It must be understood that the IA follows the British concept of holding fire till the 'whites of the eyes' of the enemy can be seen. The Americans on the other hand, feel comfortable engaging at long range with automatic fire. The luxury of expending ammunition is not a hindrance to them given their economy and facilities for replenishment. IA cannot afford that luxury for a variety of reasons. In the mountains for instance, ammunition is hauled up on man or mules and not by helicopters since we do not have the multitude of aircraft to sanitise the area to permit helicopter insertion of munitions and other warlike materiel. In mobile battles, because of the lack of excessive airpower to sanitise the area, the soldier has to rely on what is on manpack and in the F and A ech and then await the replenishment from the rear. Therefore, the US mode of operating is different from ours.

    A study of the ISAF operations would indicate their mode of operating. In comparison, I daresay we have done better. There are good reasons for that too that space constraints discussion.

    One should also not be enamoured by western equipment. They are cosmetically alluring, but then in Iraq, the US soldiers preferred to use the AK 47 to the US rifles. Therefore, looks is not the answer. Performance in various conditions is!

    Accuracy is dependent on the skill of the firer and how comfortable with the weapon.

    Automatics are used by the Americans only because of this reason - to overcome poor marksmanship. If one fires a whole lot of ammunition, then is axiomatic at least some will hit and do the job!

    In CI and defence, one does not fire at long ranges.
     
    Last edited: Jul 6, 2010
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  9. Kunal Biswas

    Kunal Biswas Member of the Year 2011 Moderator

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    @Sir,
    I cant say-much, But i believe 6.8 is the answer to our problems too as we followed the 5.56 from them..
    If 6.8 turn out to be a good bullet having the range of our 5.56 and hitting power of 7.62x39mm than it can be used on every scenario..

    As per my knowledge US is very strict on marksmanship in Infantry, Also in Afghanistan every solider carry his own food & ammo with him just like us they too use mules, And yes as u said they have more air-power than IAF, also i believe we have same capability at least in the present CI zone, What i think we lack is the absence of a well coordinated replenishment strategy between IA & IAF on the field..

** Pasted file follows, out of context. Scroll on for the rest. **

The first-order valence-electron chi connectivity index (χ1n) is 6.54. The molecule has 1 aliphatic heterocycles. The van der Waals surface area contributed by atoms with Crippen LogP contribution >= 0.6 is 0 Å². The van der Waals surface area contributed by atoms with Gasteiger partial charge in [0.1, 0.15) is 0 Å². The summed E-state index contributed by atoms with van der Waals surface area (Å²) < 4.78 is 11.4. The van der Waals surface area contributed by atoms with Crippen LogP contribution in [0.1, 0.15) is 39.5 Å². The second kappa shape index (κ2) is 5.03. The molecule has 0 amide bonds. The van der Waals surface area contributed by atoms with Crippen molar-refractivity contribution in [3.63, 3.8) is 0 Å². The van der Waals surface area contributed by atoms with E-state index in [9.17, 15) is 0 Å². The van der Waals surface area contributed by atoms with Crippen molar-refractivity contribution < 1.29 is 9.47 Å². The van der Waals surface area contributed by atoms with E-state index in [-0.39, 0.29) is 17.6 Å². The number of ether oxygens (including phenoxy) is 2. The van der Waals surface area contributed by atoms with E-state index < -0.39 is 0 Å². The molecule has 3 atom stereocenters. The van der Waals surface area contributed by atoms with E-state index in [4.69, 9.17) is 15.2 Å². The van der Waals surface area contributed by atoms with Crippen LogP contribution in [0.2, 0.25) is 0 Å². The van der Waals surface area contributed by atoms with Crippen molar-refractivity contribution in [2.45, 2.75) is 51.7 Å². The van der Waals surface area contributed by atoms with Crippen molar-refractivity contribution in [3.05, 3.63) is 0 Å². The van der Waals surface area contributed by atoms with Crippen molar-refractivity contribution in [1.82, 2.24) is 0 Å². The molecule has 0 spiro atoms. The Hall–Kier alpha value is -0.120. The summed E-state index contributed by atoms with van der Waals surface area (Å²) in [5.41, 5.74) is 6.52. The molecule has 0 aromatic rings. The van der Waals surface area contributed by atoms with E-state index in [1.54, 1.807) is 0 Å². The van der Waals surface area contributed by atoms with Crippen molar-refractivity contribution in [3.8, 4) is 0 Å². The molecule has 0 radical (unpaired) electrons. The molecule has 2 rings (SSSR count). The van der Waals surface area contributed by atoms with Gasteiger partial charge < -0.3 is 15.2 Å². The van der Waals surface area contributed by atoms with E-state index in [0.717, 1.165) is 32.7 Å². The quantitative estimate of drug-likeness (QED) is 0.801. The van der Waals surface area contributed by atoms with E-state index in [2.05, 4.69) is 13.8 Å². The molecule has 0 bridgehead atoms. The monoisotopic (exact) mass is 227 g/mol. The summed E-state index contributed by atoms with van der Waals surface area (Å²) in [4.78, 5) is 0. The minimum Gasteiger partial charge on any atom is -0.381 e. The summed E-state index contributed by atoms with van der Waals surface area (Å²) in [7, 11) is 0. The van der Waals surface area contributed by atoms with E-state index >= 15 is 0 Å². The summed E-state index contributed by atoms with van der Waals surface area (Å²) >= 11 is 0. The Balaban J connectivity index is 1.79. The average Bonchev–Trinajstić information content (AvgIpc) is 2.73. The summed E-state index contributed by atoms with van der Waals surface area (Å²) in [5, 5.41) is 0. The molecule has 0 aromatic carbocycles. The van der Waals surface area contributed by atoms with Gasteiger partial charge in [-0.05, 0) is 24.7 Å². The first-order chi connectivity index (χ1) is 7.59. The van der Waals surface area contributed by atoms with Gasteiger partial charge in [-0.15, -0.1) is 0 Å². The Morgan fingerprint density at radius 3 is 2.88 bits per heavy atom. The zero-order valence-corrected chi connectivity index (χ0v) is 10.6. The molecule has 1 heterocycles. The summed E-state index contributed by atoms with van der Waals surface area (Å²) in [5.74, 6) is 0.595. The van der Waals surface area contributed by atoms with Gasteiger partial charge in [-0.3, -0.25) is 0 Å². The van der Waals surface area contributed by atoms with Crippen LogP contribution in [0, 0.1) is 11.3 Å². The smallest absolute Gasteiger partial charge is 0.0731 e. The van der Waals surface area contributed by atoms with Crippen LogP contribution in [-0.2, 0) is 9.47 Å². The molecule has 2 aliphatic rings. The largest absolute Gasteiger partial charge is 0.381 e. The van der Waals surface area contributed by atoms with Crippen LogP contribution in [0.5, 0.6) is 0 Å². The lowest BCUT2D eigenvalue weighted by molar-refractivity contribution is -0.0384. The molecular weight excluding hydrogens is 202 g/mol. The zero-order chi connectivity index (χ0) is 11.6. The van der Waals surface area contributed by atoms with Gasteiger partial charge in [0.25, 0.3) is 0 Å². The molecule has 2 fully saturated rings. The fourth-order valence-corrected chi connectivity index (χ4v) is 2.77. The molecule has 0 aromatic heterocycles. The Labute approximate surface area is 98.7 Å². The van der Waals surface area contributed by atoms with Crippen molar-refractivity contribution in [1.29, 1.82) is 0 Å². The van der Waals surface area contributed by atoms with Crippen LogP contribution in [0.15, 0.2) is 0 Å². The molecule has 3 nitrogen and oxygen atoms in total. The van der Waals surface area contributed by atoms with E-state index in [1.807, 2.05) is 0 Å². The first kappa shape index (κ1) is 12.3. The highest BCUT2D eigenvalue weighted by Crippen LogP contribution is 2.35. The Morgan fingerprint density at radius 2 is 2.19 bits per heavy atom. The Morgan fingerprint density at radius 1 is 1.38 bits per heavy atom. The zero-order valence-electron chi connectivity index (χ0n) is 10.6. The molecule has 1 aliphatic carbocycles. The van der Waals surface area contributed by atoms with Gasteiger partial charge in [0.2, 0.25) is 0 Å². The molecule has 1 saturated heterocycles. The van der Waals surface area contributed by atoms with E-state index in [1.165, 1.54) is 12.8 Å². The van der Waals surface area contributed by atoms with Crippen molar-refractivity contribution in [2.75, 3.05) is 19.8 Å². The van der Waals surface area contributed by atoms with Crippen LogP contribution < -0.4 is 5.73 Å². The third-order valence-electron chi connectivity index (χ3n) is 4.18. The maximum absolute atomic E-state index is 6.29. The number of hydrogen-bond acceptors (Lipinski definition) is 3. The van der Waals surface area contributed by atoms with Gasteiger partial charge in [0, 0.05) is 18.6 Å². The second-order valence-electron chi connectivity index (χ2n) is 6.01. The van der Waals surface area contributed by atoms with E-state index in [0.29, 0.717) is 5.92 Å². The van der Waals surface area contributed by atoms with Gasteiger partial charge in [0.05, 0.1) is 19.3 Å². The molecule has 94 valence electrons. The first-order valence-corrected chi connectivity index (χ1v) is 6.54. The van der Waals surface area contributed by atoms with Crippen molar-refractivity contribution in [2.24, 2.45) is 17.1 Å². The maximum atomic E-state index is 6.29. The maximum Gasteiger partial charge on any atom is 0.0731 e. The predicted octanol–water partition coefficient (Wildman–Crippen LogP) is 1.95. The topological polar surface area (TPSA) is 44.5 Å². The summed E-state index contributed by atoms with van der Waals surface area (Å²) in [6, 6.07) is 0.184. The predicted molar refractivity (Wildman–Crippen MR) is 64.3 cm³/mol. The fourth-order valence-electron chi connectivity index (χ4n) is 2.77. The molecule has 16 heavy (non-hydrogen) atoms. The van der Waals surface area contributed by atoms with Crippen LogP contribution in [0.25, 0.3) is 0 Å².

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  10. Ray

    Ray The Chairman Defence Professionals Moderator

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    I am not saying that 6.8 is not a good calibre. All I am saying is that if we keep changing the calibre, it would mean retooling not only the rifle and the LMG assembly lines, but also the ammunition assembly line.

    5.56 has hardly seen enough of service to require such a drastic change, which will cost a packet, when it does not really affect the operational efficiency. The main reason why one appears to be queasy with the 5.56 is that when compared to AKs, it requires more maintenance than the AK since the latter can be subjected to the hardiest of handling and still deliver. In fact, in one US Army article it was said that one AK dug out of the mud functioned effectively! The other reason is that we always want something better than what we already have. That is but natural but need not be justifiable given the environment.

    Every army demands and expects good marksmanship including the US Army. We believe in optimum use of ammunition and hence EK GOLI, EK DUSHMAN. However, the US Army overemphasises in ensured kill irrespective of the ammunition expended. They have rarely operated in the mountains and hence have been able to ensure a ready chain of supply of ammunition in the plains. Now that they are up in the mountains, they are finding the going difficult.

    In so far as the US tendency to overkill, this is what is the experience of the US in Vietnam:

    Prior to the onset of the buildup in Vietnam, the authorized ammunition expenditure rates (supply rates) were published in Supply Bulletin 38-26. These rates had been derived from historical data generated from World War II and the Korean conflict and modified by subsequent studies and war gaming exercises. The alarming scale at which most of these consumption rates were being exceeded in Vietnam, due to the unique environmental conditions and operational concepts, resulted in a dramatic drawdown of reserve ammunition stocks.
    Ammunition

    For U.S. Troops in Afghanistan, Supplies Are Another Battle
    Going gets tough

    Here is something one could read on the gripes of the US soldiers over the rifle they have.
    Does the Army Need a Better Battle Rifle?

    Therefore, it is not surprising that Indian soldiers what something better than what they have.

    If we were flying clear of Pakistani MANPADS in the Kargil conflict, I wonder if the IAF is being used in active combat in the CI zone in India.

    Of course, these are but my views and it need not be the holy cow.
     
    Last edited: Jul 7, 2010
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  11. roach

    roach Regular Member

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    Thanks guys, that was quite the eye-opener for a noob like me.:happy_7:
     
  12. Kunal Biswas

    Kunal Biswas Member of the Year 2011 Moderator

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    Sir, The new caliber can be installed on present rifle also the LMG without much modifications, But yes we need to change the ammo assembly lines..

    Yes Sir, 5.56mm does require maintenance compare to AK also it is not very effective against terrorist who use hit & run tactic..
    But if that caliber can change by a universal caliber than it may prove good for soldiers also logistics for next few decades..

    Yes Sir..
    And they are adapting like us..

    As i know Brits are using M14 as their assault rifle in Afghanistan until the new caliber replace all others..
    Which make me think we are using AK until the new caliber replace all other..